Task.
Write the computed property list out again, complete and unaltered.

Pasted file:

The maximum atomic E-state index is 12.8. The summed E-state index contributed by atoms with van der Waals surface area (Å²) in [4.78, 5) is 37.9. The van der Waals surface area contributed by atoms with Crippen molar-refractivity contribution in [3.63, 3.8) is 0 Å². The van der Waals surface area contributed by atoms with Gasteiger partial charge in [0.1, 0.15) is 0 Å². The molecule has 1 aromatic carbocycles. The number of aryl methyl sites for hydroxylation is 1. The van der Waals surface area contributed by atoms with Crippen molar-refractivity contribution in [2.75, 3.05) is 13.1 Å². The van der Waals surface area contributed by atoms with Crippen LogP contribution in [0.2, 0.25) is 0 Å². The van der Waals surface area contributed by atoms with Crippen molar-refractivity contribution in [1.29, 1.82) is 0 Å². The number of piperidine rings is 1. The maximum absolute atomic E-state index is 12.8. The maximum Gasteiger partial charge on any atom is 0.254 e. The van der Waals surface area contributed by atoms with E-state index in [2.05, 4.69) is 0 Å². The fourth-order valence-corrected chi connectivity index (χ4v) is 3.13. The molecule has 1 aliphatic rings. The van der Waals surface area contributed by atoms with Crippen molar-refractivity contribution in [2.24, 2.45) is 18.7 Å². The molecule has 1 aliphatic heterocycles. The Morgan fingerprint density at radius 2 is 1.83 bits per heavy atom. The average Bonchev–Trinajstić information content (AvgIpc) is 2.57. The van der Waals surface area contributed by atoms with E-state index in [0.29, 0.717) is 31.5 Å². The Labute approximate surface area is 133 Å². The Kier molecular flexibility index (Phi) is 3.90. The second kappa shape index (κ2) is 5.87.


The maximum atomic E-state index is 12.8. The summed E-state index contributed by atoms with van der Waals surface area (Å²) in [4.78, 5) is 37.9. The van der Waals surface area contributed by atoms with Crippen molar-refractivity contribution in [3.63, 3.8) is 0 Å². The van der Waals surface area contributed by atoms with Gasteiger partial charge in [0.1, 0.15) is 0 Å². The molecule has 1 aromatic carbocycles. The number of aryl methyl sites for hydroxylation is 1. The van der Waals surface area contributed by atoms with Crippen molar-refractivity contribution in [2.75, 3.05) is 13.1 Å². The van der Waals surface area contributed by atoms with Crippen LogP contribution in [0.2, 0.25) is 0 Å². The van der Waals surface area contributed by atoms with Crippen molar-refractivity contribution in [1.29, 1.82) is 0 Å². The number of piperidine rings is 1. The maximum absolute atomic E-state index is 12.8. The maximum Gasteiger partial charge on any atom is 0.254 e. The van der Waals surface area contributed by atoms with E-state index in [2.05, 4.69) is 0 Å². The fourth-order valence-corrected chi connectivity index (χ4v) is 3.13. The molecule has 1 aliphatic rings. The van der Waals surface area contributed by atoms with Crippen molar-refractivity contribution in [2.24, 2.45) is 18.7 Å². The molecule has 1 aliphatic heterocycles. The Morgan fingerprint density at radius 2 is 1.83 bits per heavy atom. The average Bonchev–Trinajstić information content (AvgIpc) is 2.57. The van der Waals surface area contributed by atoms with E-state index in [0.29, 0.717) is 31.5 Å². The Labute approximate surface area is 133 Å². The Kier molecular flexibility index (Phi) is 3.90. The second kappa shape index (κ2) is 5.87.